Here is my full reading list as well (in order that I read them), including first time reads and re-reads:
Fat and Flavor
After finishing the book The Big Fat Surprise as well as a variety of articles, accounts from friends, etc., it's become increasingly clear that our entire idea about nutrition is fatally flawed. Animal fat, eggs and dairy aren't only good for us, but essential for us as study after study have shown.
It amazes me (though probably shouldn't), how we ultimately got here too. A classic story of a few nutrition researchers pushing their idea forward, ignoring all evidence to the contrary, and ultimately railroading all opposing voices.
Before the idea that fat was bad for you, there were a variety of competing theories, including the idea that the main culprit behind health problems might be sugars. But the influence of just a few people managed to get major health associations, and ultimately the US government, on board with the idea that saturated fat was the ultimate evil despite a terrible lack of evidence.
I grew up in the midst of the anti-fat movement. As long as something was fat free, it was okay. It didn't matter about the other things in it, such as sugar. I'm sure most of us can relate. It has been the consensus for so long that it's practically nutrition gospel. It was what were told by all experts and everyone in the media.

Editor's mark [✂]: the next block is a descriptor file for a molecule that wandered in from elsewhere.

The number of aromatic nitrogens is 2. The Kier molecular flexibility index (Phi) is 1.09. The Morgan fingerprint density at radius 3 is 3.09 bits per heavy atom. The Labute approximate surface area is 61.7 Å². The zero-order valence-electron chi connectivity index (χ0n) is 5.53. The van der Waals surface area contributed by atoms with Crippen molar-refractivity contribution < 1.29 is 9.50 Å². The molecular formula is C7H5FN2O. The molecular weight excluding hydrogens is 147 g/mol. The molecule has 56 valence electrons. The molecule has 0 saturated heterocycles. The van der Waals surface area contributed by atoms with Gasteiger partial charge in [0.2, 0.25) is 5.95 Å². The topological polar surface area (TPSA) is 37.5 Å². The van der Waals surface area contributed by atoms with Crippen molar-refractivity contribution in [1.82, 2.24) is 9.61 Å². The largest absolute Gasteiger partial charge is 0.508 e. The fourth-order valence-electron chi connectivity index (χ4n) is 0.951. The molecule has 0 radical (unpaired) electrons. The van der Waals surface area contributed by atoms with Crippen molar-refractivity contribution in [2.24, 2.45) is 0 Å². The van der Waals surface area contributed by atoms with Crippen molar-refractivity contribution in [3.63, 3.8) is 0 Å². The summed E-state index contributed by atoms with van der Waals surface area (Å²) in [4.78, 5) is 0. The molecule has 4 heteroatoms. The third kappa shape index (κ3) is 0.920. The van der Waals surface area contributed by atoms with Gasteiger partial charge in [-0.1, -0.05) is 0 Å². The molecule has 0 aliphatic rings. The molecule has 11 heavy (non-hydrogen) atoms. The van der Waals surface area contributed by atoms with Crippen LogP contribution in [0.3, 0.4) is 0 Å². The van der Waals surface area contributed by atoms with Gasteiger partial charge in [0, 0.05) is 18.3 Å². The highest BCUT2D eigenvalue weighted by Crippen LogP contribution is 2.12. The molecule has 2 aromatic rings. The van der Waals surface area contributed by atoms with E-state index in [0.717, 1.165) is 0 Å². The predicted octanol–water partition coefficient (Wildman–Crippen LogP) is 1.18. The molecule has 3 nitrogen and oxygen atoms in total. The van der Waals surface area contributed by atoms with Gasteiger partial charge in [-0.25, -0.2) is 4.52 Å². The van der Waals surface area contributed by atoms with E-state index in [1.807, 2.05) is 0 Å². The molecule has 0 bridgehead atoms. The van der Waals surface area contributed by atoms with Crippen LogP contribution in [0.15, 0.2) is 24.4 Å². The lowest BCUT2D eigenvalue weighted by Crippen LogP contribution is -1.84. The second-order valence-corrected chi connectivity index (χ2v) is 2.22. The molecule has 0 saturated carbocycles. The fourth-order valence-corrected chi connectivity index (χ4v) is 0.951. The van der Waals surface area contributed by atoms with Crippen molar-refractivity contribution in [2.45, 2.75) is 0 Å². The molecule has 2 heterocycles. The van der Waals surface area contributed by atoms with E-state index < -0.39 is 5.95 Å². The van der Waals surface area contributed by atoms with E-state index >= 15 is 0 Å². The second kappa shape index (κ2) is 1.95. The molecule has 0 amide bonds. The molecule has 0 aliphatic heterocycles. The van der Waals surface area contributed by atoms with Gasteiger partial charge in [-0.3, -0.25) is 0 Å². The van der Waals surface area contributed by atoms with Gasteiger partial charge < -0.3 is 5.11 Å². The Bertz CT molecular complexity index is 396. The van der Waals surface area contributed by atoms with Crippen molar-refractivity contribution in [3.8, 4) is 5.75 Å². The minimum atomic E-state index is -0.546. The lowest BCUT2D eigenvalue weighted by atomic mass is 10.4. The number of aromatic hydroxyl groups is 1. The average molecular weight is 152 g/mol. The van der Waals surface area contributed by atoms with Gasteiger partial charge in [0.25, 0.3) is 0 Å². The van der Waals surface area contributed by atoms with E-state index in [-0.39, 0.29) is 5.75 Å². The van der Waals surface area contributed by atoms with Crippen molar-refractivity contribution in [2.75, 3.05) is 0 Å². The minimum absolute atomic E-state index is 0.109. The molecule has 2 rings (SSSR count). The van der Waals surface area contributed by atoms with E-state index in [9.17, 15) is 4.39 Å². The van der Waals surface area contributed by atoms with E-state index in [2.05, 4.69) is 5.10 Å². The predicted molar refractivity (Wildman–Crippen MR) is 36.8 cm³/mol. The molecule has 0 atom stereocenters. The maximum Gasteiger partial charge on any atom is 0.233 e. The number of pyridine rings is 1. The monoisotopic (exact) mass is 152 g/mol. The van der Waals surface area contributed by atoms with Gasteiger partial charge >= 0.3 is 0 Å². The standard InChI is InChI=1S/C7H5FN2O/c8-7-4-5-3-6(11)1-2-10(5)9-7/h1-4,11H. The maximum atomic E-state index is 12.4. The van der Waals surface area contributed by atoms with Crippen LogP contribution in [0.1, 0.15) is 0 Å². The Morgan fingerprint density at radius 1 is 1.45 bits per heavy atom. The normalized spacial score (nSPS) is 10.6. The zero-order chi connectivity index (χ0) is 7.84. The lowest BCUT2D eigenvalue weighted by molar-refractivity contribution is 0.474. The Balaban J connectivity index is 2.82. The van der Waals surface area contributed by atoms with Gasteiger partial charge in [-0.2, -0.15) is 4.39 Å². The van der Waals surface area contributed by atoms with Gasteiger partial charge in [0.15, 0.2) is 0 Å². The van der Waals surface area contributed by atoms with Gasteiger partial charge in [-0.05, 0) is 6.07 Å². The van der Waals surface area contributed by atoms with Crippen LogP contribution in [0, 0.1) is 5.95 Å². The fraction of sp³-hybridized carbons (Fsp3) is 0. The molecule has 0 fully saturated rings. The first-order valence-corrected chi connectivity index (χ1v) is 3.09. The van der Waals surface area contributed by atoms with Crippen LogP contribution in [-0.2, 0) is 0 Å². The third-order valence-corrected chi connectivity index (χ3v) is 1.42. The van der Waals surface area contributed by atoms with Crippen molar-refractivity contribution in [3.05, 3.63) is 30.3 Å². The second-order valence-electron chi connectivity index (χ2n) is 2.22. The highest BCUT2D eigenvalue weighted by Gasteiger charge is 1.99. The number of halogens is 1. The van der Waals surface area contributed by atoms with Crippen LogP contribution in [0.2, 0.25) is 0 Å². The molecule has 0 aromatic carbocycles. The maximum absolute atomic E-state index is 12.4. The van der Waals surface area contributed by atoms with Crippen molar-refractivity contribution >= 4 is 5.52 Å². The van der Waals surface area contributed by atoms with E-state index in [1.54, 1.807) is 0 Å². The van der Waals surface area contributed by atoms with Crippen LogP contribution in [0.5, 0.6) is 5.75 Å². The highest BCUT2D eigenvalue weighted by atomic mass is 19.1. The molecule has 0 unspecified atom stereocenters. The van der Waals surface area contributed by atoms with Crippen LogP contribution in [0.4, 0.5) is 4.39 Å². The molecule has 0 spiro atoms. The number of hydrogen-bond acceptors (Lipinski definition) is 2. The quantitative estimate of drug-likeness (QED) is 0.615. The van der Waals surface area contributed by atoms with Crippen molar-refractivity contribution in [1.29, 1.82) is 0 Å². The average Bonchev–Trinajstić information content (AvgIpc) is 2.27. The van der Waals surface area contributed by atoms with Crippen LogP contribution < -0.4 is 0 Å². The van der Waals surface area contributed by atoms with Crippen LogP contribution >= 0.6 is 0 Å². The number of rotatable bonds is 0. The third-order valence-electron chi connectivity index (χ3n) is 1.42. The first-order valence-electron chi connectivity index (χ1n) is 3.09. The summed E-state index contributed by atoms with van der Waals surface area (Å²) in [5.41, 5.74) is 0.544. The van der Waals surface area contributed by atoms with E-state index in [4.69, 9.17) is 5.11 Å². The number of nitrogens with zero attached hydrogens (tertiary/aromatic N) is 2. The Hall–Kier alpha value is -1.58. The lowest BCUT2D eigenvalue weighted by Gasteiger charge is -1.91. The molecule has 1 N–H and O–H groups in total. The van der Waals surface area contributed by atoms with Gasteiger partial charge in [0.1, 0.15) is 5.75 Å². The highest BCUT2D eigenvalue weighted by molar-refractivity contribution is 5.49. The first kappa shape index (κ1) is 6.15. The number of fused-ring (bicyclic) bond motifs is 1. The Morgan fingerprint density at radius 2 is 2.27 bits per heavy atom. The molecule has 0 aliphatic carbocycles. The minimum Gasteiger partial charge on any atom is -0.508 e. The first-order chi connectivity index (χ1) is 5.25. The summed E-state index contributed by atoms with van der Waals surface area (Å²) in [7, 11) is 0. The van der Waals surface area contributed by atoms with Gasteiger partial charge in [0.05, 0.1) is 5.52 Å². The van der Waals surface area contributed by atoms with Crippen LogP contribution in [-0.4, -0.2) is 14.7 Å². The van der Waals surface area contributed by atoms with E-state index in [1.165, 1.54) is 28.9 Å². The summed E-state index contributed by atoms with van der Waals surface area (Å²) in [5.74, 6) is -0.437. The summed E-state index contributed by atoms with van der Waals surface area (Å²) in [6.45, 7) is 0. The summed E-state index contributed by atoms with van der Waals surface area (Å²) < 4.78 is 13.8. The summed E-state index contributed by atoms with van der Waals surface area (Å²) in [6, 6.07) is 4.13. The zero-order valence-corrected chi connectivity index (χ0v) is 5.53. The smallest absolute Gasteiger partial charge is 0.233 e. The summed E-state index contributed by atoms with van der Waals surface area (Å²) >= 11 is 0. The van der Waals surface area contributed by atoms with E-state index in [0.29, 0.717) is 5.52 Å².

And yet look at where we are now. Obesity has skyrocketed along with diseases like diabetes and cancer. All this despite all of us actually following USDA food guidelines. And you can replace the word "despite" with the word "because" in that sentence.
Contrary to their assertions, we really have given up a lot of the saturated fats and replaced them with carbs and sugars. And therein lies one of the biggest problems. When we all cut out saturated fats, they had to be replaced with other things. And that brought us foods like trans fats and vegetable oils. All of which are far worse for us than the butters and creams and lards people used before.
Ultimately, it feels like a terribly sad story that has likely cost millions of lives. We replaced food that has been used for thousands of years of human history for foods that had never been used, and this is where we are now.
And the problem was ultimately compounded by the government prescribing a certain diet to everyone. A diet that has been the source of our nutrition problems, rather than the cure. These guidelines have started to be walked back slightly, but the ideas are so ingrained that it will probably take a long time to change.
It should also give us pause as we look at other scientific ideas that have gained consensus with a lack of evidence and keep us from silencing opposing voices prematurely (I'm looking at you, climate change).
So for now, I'll take my eggs with extra cheese and as many servings as bacon as I can get.
My personal musings on a variety of topics.